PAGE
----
- Web support - dm Server 2.0 builds upon 1.0's Web support and embeds the Tomcat-based reference implementation for the OSGi Web Container specification, allowing users to deploy vanilla WAR files with all their dependencies in WEB-INF/lib, and Web Application Bundles that import their dependencies via OSGi manifest metadata. The web container is configurable using the standard Tomcat server.xml.
- User region - dm Server 2.0 introduces a user region which isolates the dm Kernel from user-installed applications. Among other things, this simplifies administration as it allows users to focus on user application artifacts and their dependencies without having to deal with those of the kernel as well.
- Spring 3.0 - like many others, we've been tracking the Spring 3.0 milestones and release candidates, and dm Server 2.0 now packages Spring 3.0 final. If you'd prefer to use dm Server 2.0 with a different version of Spring, it can easily be configured to do so.
- Hot deployment - in addition to support for deployment via the admin console, artifacts can also be deployed to dm Server by copying them into the pickup directory, either in archive or exploded form.
- Running as a service - dm Server can now be run as a Windows service or as a Unix background process.
- Logging - as in 1.0, dm Server's logging support is available via SLF4J. In 2.0, the backend has been replaced with LogBack, making it extensively configurable by modifying dm Server's config/serviceability.xml file with a rich set of appenders available out of the box.
- Equinox 3.5 - dm Server 2.0 embeds Equinox 3.5, the reference implementation of OSGi 4.2.
Today we will be releasing version 2.0 of the dm server. This represents a major milestone for the project, and for enterprise application development with OSGi in general. I’m delighted to now be able to reveal the next step in the dm Server journey: we have submitted a proposal at Eclipse.org to continue development of the dm Server as part of the Eclipse RT top-level project. The Eclipse nickname for the project is Virgo.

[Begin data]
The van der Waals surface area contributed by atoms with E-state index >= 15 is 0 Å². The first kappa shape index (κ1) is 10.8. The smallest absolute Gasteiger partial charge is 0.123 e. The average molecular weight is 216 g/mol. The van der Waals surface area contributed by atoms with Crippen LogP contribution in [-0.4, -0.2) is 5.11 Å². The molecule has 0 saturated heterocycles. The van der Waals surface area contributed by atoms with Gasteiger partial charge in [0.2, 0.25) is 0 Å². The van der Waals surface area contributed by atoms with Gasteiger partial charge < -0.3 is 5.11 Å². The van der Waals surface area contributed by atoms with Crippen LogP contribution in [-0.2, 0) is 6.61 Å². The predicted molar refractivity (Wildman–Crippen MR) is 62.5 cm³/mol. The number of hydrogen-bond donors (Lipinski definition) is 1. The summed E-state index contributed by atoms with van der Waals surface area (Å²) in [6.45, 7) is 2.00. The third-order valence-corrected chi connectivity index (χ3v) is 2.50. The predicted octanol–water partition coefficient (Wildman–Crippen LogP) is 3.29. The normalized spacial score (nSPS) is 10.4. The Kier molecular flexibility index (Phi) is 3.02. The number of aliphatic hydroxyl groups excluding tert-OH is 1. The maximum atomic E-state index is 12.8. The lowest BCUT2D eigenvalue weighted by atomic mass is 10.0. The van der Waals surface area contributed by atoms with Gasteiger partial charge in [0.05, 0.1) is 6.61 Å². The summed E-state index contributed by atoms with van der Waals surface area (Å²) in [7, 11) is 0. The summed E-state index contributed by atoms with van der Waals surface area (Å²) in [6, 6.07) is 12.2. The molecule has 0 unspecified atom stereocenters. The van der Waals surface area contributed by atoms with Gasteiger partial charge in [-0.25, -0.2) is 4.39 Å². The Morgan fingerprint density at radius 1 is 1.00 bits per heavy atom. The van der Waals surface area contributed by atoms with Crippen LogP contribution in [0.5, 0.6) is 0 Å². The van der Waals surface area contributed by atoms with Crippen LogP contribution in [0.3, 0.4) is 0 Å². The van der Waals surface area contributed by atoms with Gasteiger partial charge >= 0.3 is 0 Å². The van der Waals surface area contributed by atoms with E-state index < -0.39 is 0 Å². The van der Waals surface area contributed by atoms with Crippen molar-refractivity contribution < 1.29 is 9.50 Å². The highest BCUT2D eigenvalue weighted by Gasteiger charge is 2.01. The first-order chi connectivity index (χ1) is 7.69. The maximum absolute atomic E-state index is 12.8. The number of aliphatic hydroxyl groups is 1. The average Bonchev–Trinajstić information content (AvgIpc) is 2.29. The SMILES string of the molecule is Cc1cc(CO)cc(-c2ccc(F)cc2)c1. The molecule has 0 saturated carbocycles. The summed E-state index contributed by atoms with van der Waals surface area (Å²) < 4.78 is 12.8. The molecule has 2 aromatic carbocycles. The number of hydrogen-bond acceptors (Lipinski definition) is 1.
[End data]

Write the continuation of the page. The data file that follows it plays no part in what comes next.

I will be walking through a basic sample application that you can checkout from the spring-samples Subversion repository. It has been designed to be as simple as possible while showcasing both annotation-driven and XML-based approaches to scheduling tasks in Spring 3.0.
Let’s begin with the annotation-driven approach. You can run it directly via the main() method in AnnotationDemo. If you take a look, you’ll see that it’s nothing more than a bootstrap for a Spring ApplicationContext:
We’re delighted to announce the general availability (GA) of Spring Roo 1.0.0.
Spring Roo is a next-generation rapid application development tool for Java developers. With Roo you can easily build full Java applications in minutes. It differs from other tools by focusing on:
- Higher Java productivity: Try the ten minute test and see for yourself.
- Stock-standard Java: Roo uses the Java APIs and standards you already know and trust.
- Usable and learnable: Roo features an extremely high level of usability and an advanced shell.
- No engineering trade-offs: Roo has no runtime portion and does not impose any CPU, RAM or disk storage cost.
- Easy Roo removal: Roo can be easily removed from a user project in under five minutes.
Continuing the release train, today we are excited to announce the general availability of Grails 1.2 final. Representing the most stable and performant Grails release yet, Grails 1.2 is a significant new release of the premier dynamic language framework for the JVM.
As well as featuring all of the goodness of Spring 3, this release has a number of significant new features for Grails users:
- Dependency Resolution DSL: Based on Ivy, Grails users now have full control over JAR dependencies including those inherited from the framework and any installed plugins.
- Better Spring Integration: As well as supporting component scanning, Grails now allows you to implement controllers as regular MVC @Controller instances.
- Named Query Support: It is now possible to define named, reusable criteria queries in GORM that can be combined with regular dynamic finders making querying a lot more DRY
- Improved Performance & Memory Consumption: The performance of Grails’ view layer (GSP) has been significantly improved resulting in up to 2-3 times throughput. We’ve also improved Grails’ memory consumption and the need for additional PermGen by implementing precompilation of GSP views.
- Named URL Mappings: It is now possible to name an individual URL mapping which allows you to create more explicit and expressive links inside GSPs
- Refactored Testing Infrastructure: Grails’ testing infrastructure is now completely pluggable to new providers. The default JUnit provider is still present, but new testing providers can be implemented that can be run in specific phases (such as ‘unit’, ‘integration’ and ‘functional’ phases). There is already a Spock plugin that takes advantage of this new infrastructure, allowing BDD style testing.
- Pluggable Web Containers: Grails now allows different development time containers to be installed and plugins for both Tomcat and Jetty are available.